Ukraine – Pig production forecasts

In 2011, production of pork is expected to grow, but at a somewhat lower rate than the year before.
Thursday 21 October 2010 (7 years 6 months 29 days ago)
In 2011, production of pork is expected to grow, but at a somewhat lower rate than the year before.

In 2010 production of pork grew in both industrial and backyard farms despite growing input prices. Consumers clearly signaled they wanted more pork but the lack of production efficiency in households held back any significant production growth in this segment. The industrial segment is expected to continue to grow in 2011, driven by a substantial amount of investments. There are a lot of rumors about substantial amounts of money planned to be invested into industrial production by local investors. Backyard production in 2011 will be highly dependent on the market price for pork. At this moment the market size allows for coexistence of industrial and household production, but long run perspectives of the later segment are murky.

The long-term trend for household production is expected to be downward despite possible production increases over the years. Household farms cannot compete with modern industrial farms using modern technologies and benefiting from the economy of scale. In 2011, overall industry production is forecasted to remain steady or show a slight upward trend. Import technical barriers spotted in 2010 will keep pork price at relatively high level and facilitate further production growth.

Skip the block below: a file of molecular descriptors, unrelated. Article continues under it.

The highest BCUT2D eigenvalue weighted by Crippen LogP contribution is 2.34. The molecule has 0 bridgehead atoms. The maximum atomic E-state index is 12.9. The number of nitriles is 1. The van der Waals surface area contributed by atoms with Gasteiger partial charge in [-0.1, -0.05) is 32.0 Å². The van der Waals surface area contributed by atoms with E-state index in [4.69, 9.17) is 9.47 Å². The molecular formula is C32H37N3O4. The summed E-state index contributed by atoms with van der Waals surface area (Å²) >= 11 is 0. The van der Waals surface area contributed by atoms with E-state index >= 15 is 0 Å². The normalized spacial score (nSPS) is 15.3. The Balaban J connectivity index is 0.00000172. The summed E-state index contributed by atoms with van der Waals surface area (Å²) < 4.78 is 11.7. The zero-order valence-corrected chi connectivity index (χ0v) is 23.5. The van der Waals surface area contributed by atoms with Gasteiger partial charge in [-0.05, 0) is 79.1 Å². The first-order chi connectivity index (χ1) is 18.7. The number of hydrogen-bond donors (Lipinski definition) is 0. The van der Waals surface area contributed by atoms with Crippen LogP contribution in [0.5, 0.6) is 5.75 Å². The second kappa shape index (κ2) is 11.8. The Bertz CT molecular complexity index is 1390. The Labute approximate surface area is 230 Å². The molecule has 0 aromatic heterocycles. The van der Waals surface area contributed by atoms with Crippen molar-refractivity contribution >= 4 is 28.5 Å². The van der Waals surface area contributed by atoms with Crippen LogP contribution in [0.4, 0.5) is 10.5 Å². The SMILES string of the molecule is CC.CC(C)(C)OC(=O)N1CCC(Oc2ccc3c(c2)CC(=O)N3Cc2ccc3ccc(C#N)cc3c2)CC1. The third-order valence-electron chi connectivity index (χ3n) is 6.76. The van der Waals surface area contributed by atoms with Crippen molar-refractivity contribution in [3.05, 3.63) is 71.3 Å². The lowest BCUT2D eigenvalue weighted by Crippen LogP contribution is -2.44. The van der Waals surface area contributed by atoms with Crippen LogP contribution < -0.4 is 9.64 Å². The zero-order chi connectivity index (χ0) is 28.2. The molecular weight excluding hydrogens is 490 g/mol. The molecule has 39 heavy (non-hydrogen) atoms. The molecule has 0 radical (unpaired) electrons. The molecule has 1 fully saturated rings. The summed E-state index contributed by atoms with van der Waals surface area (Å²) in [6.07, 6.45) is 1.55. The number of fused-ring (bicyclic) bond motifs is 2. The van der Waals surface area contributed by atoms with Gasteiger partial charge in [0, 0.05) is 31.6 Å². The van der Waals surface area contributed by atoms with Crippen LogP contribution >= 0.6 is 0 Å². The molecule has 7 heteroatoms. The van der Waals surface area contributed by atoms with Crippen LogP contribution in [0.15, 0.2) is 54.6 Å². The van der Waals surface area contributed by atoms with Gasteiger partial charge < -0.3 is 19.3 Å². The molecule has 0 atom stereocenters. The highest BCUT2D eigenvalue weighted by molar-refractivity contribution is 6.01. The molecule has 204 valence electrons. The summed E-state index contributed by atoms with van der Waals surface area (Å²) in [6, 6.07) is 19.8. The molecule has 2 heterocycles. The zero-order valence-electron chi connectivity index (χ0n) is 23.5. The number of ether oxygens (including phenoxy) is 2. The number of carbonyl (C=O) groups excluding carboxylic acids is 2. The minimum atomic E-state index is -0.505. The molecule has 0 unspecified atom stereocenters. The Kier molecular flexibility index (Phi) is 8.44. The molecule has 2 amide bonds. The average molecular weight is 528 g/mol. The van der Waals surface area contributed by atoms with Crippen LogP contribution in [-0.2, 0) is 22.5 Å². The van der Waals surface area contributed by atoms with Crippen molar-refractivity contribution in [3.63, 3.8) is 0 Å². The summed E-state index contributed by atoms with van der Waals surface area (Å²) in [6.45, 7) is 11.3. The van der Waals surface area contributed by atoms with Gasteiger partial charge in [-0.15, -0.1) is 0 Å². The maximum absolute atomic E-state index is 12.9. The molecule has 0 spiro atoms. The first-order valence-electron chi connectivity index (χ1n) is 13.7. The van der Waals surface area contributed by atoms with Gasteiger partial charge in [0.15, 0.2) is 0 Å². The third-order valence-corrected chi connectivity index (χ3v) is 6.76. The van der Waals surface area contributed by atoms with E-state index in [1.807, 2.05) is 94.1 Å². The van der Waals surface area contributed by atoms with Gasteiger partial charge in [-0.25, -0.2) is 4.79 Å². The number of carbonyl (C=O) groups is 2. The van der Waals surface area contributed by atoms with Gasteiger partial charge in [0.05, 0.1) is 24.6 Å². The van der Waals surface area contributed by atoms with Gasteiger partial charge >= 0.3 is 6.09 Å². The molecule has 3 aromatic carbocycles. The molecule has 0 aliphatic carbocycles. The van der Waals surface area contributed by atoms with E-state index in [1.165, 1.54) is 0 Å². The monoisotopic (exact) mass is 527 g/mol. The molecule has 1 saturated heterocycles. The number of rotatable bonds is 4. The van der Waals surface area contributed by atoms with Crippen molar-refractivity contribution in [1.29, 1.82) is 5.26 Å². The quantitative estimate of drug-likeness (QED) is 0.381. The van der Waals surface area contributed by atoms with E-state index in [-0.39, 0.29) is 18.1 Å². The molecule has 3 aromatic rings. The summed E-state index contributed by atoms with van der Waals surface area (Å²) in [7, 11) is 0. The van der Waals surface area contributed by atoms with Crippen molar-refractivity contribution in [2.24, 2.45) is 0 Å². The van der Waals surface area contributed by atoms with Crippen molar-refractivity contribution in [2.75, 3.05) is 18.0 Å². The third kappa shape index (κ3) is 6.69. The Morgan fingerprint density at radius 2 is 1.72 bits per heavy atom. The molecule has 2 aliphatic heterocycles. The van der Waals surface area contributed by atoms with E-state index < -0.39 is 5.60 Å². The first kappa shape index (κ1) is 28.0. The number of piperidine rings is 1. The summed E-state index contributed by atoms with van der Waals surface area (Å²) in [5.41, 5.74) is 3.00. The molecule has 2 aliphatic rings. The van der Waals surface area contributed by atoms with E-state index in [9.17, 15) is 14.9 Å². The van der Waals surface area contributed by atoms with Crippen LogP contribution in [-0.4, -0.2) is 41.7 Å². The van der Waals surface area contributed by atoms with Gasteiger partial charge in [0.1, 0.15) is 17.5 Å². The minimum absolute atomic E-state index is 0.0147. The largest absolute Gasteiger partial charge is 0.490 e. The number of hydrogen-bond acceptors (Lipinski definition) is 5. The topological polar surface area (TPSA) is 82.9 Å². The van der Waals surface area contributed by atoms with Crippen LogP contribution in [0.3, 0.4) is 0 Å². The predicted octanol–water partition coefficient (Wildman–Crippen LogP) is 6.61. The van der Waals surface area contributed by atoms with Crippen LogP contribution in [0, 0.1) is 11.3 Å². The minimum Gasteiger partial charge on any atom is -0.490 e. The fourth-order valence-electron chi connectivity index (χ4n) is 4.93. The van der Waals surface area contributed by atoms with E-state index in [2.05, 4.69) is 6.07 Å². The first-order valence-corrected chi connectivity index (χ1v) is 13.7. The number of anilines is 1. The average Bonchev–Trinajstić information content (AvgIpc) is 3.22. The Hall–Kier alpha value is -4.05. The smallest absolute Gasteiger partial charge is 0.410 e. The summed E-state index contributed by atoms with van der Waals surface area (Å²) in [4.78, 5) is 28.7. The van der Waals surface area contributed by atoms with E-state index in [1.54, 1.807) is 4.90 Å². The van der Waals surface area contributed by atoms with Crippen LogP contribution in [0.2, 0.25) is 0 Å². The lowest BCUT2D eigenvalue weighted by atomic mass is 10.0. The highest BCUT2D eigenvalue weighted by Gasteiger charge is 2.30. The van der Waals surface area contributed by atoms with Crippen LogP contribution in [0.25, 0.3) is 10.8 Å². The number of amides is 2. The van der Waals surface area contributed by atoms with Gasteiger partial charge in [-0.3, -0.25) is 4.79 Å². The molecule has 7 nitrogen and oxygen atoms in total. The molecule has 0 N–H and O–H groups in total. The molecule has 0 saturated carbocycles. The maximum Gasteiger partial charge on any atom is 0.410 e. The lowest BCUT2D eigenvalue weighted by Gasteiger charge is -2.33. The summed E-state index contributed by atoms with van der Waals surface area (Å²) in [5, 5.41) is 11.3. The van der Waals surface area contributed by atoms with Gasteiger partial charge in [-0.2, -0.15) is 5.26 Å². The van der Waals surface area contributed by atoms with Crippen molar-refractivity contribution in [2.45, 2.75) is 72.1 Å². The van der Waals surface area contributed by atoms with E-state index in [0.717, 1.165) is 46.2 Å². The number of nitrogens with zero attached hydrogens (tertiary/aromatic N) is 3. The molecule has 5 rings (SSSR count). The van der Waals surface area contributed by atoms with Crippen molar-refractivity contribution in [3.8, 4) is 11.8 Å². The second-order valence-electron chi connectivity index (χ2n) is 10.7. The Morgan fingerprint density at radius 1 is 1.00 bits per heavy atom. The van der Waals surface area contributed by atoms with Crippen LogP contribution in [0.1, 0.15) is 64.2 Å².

The 2010 extremely hot summer had a limited impact on production of corn and other fodder crops in Ukraine. The livestock sector is not expected to experience any shortage, but the cost of feed will move up yet another step on the ladder. Despite significant indirect grain export restrictions imposed by Ukrainian government in the middle of August, Ukrainian producers sensed the high world market price and are not going to sell grains cheaply. Nevertheless, this action gave Ukrainian swine breeders some competitive advantage over their western competitors.

Availability of cheaper electricity and gas (compared to US and Western Europe), and cheaper labor costs in rural Ukraine gave the Ukrainian industry an additional competitive advantage. Limited state direct support programs completely dried up after the 2008 financial crisis. Some limited support continues from foregone budget revenue programs (zero percent Value Added Tax or VAT), but these supports were never a decisive factor in a swine production economy.

http://gain.fas.usda.gov/Recent%20GAIN%20Publications/Livestock%20and%20Products%20Voluntary%20Annual%20Report_Kiev_Ukraine_10-14-2010.pdf

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